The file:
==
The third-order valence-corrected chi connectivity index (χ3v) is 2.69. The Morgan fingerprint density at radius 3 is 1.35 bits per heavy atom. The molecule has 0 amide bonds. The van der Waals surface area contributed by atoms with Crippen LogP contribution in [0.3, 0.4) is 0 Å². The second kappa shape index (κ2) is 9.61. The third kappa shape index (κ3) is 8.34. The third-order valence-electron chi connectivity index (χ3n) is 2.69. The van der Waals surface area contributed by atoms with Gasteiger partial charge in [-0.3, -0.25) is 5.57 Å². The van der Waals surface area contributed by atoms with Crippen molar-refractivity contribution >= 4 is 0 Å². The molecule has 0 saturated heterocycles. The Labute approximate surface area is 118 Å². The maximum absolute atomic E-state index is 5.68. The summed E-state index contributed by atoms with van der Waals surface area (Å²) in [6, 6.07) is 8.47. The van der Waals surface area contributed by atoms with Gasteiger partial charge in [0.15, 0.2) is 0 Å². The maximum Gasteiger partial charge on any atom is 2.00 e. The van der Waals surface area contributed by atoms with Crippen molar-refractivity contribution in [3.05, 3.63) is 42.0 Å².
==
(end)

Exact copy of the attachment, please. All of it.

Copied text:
The third-order valence-corrected chi connectivity index (χ3v) is 2.69. The Morgan fingerprint density at radius 3 is 1.35 bits per heavy atom. The molecule has 0 amide bonds. The van der Waals surface area contributed by atoms with Crippen LogP contribution in [0.3, 0.4) is 0 Å². The second kappa shape index (κ2) is 9.61. The third kappa shape index (κ3) is 8.34. The third-order valence-electron chi connectivity index (χ3n) is 2.69. The van der Waals surface area contributed by atoms with Gasteiger partial charge in [-0.3, -0.25) is 5.57 Å². The van der Waals surface area contributed by atoms with Crippen molar-refractivity contribution >= 4 is 0 Å². The molecule has 0 saturated heterocycles. The Labute approximate surface area is 118 Å². The maximum absolute atomic E-state index is 5.68. The summed E-state index contributed by atoms with van der Waals surface area (Å²) in [6, 6.07) is 8.47. The van der Waals surface area contributed by atoms with Gasteiger partial charge in [0.15, 0.2) is 0 Å². The maximum Gasteiger partial charge on any atom is 2.00 e. The van der Waals surface area contributed by atoms with Crippen molar-refractivity contribution in [3.05, 3.63) is 42.0 Å².